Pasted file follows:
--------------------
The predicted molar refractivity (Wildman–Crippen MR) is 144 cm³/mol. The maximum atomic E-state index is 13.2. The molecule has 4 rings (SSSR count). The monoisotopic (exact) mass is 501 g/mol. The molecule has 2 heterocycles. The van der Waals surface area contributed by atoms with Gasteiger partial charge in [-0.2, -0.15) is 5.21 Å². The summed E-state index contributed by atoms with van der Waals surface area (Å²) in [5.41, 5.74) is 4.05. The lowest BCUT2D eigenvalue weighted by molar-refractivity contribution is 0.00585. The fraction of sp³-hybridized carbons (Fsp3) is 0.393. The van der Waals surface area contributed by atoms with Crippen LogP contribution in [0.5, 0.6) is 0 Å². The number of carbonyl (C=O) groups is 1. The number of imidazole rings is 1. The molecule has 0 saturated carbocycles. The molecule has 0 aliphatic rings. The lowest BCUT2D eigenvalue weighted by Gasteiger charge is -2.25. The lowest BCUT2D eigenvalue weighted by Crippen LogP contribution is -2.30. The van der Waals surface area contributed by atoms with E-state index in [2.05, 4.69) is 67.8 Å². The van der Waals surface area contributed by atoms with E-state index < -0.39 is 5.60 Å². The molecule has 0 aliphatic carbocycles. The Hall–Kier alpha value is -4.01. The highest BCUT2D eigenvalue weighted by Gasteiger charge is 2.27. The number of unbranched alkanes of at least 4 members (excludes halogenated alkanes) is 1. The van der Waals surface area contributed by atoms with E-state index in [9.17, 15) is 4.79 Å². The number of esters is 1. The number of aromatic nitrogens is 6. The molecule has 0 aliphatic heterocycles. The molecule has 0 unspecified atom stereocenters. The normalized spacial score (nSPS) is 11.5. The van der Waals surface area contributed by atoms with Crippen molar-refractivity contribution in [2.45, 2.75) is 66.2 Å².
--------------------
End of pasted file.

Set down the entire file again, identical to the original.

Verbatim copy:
The predicted molar refractivity (Wildman–Crippen MR) is 144 cm³/mol. The maximum atomic E-state index is 13.2. The molecule has 4 rings (SSSR count). The monoisotopic (exact) mass is 501 g/mol. The molecule has 2 heterocycles. The van der Waals surface area contributed by atoms with Gasteiger partial charge in [-0.2, -0.15) is 5.21 Å². The summed E-state index contributed by atoms with van der Waals surface area (Å²) in [5.41, 5.74) is 4.05. The lowest BCUT2D eigenvalue weighted by molar-refractivity contribution is 0.00585. The fraction of sp³-hybridized carbons (Fsp3) is 0.393. The van der Waals surface area contributed by atoms with Crippen LogP contribution in [0.5, 0.6) is 0 Å². The number of carbonyl (C=O) groups is 1. The number of imidazole rings is 1. The molecule has 0 saturated carbocycles. The molecule has 0 aliphatic rings. The lowest BCUT2D eigenvalue weighted by Gasteiger charge is -2.25. The lowest BCUT2D eigenvalue weighted by Crippen LogP contribution is -2.30. The van der Waals surface area contributed by atoms with E-state index in [2.05, 4.69) is 67.8 Å². The van der Waals surface area contributed by atoms with E-state index < -0.39 is 5.60 Å². The molecule has 0 aliphatic carbocycles. The Hall–Kier alpha value is -4.01. The highest BCUT2D eigenvalue weighted by Gasteiger charge is 2.27. The number of unbranched alkanes of at least 4 members (excludes halogenated alkanes) is 1. The van der Waals surface area contributed by atoms with E-state index in [9.17, 15) is 4.79 Å². The number of esters is 1. The number of aromatic nitrogens is 6. The molecule has 0 aliphatic heterocycles. The molecule has 0 unspecified atom stereocenters. The normalized spacial score (nSPS) is 11.5. The van der Waals surface area contributed by atoms with Crippen molar-refractivity contribution in [2.45, 2.75) is 66.2 Å².